Well some would do it that way. But consider the possibility of cooperation instead of competition. Completely non-crippled software exists today already (open source). Crippling your software to make it scarce means it has to beat the competition by a larger margin. People must decide if the inconvenience is worth it. There’s also the risk of a culture that detests crippling develops that “frees” your software, despite attempts at crippling (e.g. cracking games).
Also, societies unwilling to accept the zero-cost of copying will still have piracy, but at a cost of less trust in the legal system.
Not to mention societies embracing “piracy” would have to divert less resources to discussing it...
A society that has a norm of honoring (creator-desired) exclusivity in creators’ informational creations (i.e. location of narrow, high-value targets within designspace), will be able to use both modes of creation—those that do and do not expect exclusivity (and its resultant monetary or aesthetic returns).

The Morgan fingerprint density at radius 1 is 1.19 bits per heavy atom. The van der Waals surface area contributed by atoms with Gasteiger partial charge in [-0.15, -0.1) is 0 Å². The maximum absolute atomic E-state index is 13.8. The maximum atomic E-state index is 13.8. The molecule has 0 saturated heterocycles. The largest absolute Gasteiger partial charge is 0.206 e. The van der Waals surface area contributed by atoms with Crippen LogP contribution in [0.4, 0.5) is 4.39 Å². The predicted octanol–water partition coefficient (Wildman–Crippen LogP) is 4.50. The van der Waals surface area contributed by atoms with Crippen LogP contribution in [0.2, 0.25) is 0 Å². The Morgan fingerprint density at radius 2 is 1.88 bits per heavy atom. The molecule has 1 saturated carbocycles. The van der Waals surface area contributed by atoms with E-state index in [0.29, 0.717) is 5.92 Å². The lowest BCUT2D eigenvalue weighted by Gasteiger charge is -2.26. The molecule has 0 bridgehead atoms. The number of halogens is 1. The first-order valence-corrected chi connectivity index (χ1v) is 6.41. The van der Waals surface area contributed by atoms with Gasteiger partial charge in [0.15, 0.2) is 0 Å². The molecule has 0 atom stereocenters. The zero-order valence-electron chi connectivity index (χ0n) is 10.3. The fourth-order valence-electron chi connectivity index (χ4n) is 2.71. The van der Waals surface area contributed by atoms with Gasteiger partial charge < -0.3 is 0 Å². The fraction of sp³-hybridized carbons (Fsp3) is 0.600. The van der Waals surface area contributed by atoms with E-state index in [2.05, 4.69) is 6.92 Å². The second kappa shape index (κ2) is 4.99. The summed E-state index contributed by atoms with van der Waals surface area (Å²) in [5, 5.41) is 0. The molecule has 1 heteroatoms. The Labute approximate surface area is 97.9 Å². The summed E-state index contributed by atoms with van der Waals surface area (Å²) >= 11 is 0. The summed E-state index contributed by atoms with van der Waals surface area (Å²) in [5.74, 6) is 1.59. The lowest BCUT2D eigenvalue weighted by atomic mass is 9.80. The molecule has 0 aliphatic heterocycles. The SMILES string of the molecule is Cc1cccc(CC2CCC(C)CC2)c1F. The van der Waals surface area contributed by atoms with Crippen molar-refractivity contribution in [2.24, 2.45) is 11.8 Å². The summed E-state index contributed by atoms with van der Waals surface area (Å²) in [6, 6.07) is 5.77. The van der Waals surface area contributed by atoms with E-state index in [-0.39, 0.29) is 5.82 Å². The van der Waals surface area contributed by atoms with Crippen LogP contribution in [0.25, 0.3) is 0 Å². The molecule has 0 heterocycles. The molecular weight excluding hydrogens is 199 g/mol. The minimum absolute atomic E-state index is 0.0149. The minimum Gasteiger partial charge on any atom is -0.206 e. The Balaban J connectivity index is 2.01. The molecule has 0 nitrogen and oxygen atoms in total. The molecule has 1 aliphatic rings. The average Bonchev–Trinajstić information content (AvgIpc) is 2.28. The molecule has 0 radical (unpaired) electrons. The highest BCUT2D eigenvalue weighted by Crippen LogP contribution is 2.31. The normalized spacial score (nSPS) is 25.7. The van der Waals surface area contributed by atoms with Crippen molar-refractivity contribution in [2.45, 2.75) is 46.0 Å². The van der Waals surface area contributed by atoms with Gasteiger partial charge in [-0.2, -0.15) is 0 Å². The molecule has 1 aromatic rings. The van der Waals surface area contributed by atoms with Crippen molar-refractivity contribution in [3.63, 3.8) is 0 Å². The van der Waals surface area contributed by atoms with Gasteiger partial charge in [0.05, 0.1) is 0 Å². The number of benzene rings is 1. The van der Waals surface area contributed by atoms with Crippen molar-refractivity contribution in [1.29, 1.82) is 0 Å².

Certainly, the society without anti-piracy social norms can use the method you have labeled cooperative, but so can the one with strong anti-piracy norms. However, the former is cut off from finding the targets that actually do need a monetary incentive to motivate their discovery.
In much the same way, societies with a strong norms against monetary profit (esp in the production of physical goods such as food) can still engage in “communal” production but run up against strong barriers to producing advanced economy goods that require extensive specialization and concentrated risk-taking.